Saturday, August 26, 2017

Birthday!!!!!

It’s…HEEEEEEEEEERE!!!!!!!!!!!!!!!!!!!
Eating cake for birthday.

Eating all cake in world.


Many single panel comics to follow.

Thursday, August 24, 2017

Language of Confusion: Meanness

Mean has…wow, a lot of really different definitions. Like it can mean average, or intention, or someone who’s acting like a jerk. Which one should we look at first?

The one that means intention doesn’t have a real show up date, so it might be the oldest or it might not be. It comes from the Old English maenan, which could mean say or relate (makes sense!) or mourn or lament (this one, not so much). Before that it was the West Germanic mainijan and the Proto Indo European meino-, intent. And it’s not related to the other means at all because why would it. That would make sense.

The mean with the earliest known date showed up in the thirteenth century and actually meant low quality, although before that it meant shared by all. I guess something shared by all is low quality? Originally it was imene, coming from the Old English gemaene, in common or united. It’s from the Proto Germanic ga-mainiz, possessed jointly. And if you thought it was weird that there was a g at the beginning, well in Proto Indo European it was ko-moin-i-, held in common, a word related to the word mei-, change or move. Anyway, that whole low quality thing gave us a mean that meant inferior or second rate, which changed to mediocre, then inferior, then nasty, then “disobliging or pettily offensive”. And that’s why we have mean.

The average mean first showed up as a noun in the early fourteenth century, and then as an adjective in the mid fourteenth century, and as a math term in the late fourteenth century. These words are French in origin, coming from the Anglo French meines and Old French meien. That in turn comes from the Late Latin medianus and classical Latin medius, center. And yeah, that’s the origin of medium. It also comes from the Proto Indo European medhyo-, middle, the origin of a ton of words, including middle. Unsurprisingly.

TL;DR: Three means, three totally separate origins.

Sources
Tony Jebson’s page on the Origins of Old English

Tuesday, August 22, 2017

Eclipse

Well, yesterday was the big eclipse. It was way lamer than they said it would be.

That was the sun during the nearest to totality we got around here. No, I’m not actually looking at the sun. I’m not an idiot. I just kind of aimed my phone up and took pictures, then found one that actually looked like something. I had a colander that was pretty good at showing the eclipse from the sun pouring through the holes, but I could never get a good picture of it. Here’s my play by play of the day:

2:00 EDT: Nothing yet.

2:15 EDT: Still no visible change from the colander, although the ambient light was dimmer.

2:36 EDT: Sun is looking a little lopsided there.

2:47 EDT: The half-sun shadow I see is supposed to be the most eclipsed it’s going to be around here. But if anything, it’s brighter outside because the clouds cleared a bit.

2:55 EDT: Still kind of dim, but there’s nothing eclipse-y going on here.

3:15 EDT: Sun back to normal. I’m not sure anything even happened. I’m beginning to think this whole eclipse thing was a scam.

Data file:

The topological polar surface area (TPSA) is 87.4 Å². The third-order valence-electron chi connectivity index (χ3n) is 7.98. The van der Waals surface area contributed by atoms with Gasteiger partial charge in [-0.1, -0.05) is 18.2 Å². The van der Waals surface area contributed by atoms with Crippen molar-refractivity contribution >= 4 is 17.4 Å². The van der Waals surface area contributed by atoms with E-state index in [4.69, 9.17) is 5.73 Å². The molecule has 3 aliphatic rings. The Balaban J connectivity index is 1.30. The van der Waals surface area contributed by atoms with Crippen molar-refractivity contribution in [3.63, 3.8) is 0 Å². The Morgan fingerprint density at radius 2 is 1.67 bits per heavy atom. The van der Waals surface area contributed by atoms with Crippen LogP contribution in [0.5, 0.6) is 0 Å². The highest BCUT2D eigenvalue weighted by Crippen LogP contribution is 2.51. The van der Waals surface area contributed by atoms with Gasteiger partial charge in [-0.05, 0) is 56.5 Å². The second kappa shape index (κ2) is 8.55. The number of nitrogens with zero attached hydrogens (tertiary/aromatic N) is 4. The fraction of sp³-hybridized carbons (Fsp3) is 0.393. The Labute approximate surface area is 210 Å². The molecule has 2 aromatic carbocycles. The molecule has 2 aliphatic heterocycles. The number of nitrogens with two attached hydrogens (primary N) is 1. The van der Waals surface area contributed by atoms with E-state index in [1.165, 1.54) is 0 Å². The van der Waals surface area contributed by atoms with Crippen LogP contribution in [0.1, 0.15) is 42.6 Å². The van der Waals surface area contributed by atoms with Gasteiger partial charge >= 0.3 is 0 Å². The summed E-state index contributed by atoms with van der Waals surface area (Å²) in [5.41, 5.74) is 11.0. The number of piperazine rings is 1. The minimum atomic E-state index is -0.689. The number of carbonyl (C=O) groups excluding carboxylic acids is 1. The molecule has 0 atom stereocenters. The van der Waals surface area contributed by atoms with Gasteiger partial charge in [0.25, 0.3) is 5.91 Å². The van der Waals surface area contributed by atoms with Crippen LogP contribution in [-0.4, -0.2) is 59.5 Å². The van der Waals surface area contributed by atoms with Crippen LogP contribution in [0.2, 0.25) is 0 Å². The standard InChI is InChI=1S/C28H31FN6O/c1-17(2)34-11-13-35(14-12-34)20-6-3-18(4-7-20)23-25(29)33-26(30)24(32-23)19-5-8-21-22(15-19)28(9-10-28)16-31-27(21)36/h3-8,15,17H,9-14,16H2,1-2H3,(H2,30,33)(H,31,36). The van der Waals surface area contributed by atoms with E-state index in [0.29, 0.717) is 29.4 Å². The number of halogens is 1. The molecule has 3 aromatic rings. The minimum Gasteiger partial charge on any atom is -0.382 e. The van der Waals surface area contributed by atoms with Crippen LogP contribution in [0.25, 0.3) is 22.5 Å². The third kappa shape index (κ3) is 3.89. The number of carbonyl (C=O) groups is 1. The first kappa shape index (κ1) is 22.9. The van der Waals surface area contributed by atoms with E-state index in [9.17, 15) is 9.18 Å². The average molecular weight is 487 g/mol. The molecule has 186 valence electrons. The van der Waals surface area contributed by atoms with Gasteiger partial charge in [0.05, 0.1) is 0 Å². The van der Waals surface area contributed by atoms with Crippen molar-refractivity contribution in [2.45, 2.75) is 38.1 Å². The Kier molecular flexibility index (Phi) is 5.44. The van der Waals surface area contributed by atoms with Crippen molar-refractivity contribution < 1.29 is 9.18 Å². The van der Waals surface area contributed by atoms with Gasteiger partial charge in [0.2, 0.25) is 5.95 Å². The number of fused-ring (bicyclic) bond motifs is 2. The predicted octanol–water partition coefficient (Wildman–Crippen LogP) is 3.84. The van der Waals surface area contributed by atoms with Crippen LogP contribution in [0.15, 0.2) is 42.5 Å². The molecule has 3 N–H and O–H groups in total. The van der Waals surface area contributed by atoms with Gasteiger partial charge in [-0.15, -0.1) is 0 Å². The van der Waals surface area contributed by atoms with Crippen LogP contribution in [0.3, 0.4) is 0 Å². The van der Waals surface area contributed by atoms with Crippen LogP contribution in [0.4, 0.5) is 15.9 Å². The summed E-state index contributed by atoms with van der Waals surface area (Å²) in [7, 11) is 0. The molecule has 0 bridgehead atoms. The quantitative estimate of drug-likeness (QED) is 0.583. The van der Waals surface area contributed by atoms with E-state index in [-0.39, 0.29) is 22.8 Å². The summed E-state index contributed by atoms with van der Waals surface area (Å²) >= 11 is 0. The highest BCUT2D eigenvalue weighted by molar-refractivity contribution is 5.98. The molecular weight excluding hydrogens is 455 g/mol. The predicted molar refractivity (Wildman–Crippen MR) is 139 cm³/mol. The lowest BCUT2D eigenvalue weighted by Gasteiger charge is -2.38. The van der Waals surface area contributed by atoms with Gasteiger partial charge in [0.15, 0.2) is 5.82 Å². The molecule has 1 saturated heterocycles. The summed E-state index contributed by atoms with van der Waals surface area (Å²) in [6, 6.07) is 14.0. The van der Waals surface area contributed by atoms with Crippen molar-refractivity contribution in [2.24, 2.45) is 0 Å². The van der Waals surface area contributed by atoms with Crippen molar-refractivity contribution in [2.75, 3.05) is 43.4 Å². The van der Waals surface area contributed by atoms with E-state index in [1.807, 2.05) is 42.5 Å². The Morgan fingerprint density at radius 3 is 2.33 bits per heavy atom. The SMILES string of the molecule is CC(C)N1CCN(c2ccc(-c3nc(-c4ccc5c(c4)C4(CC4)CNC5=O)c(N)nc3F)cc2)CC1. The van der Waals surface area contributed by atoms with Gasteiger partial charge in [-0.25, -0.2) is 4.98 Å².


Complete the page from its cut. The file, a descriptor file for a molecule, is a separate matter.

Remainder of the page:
What a total waste. I mean, it was better than working, but not by enough. Did you see anything cool yesterday? Do you know when the next eclipse where you live is?

Saturday, August 19, 2017

New

I had such high hopes.

Okay, hopes.
Then it’s not the modem causing the ridiculous load times and stuttering. Maybe it’s the wi-fi router. Or my computer. Or a million other damn things.

Thursday, August 17, 2017

Lost In Translation: August

It’s been a while since I’ve done one of these. And hey, it’s in the right month for it!

August showed up in the late eleventh century from the classical Latin Augustus mensis, month of August. Like most of the months, August used to have another name. While the Romans once called it Sextilis (because back then it was the sixth month of the year), in Old English it used to be weodmona├░, which translates to weed month. I cannot begin to describe how amusing I find that. We may finally have something that beats Threemilk.

Of course we all know that the Romans named the month after Augustus Caesar. That pretty much falls under the realm of common knowledge. It happened during 8 BCE, and was changed because apparently a lot of good things happened to him this month. But August wasn’t his real name. He changed it to that because he literally wanted to call himself venerable. Not really a surprise that a Caesar would want to call himself that. And it is where we get the word august, though we don’t really use it that much anymore. But it’s related to augment and that’s still popular.

I wonder how famous you have to be to get a month named after you…

Sources
Tony Jebson’s page on the Origins of Old English

Tuesday, August 15, 2017

Did You Even Read The Post?

Got another crazy spam I couldn’t resist sharing.
December two thousand frigging ten, in other words the year I started this blog. Said post, as was typical of my early rambley posts, prattled on about books and forgetting the key to my mom’s house and having to creatively think of a way in. I sure as hell didn’t share any fitness resources. Apparently they don’t think people will check. Which…yeah, spam all over.

Things I can’t help but notice:

“Data-backed study” as opposed to all those studies without any data.

What usage of fitness and food related posts? How are they being used? You might as well say it’s a study of water posts on Facebook.

Fitness and Food are capitalized. Instagram is not. I find this curious.

Also, looking up the website Morgan Reiner is emailing me from indicates that it’s no longer in use. Fitnessgoals.com is still a site, but it’s “About Us” section reveals very little about who’s actually running it. Overall, shady as hell.

What do you think, audience? Do you find it valuable? What do you think this Morgan Reiner is after?

Saturday, August 12, 2017

Upsell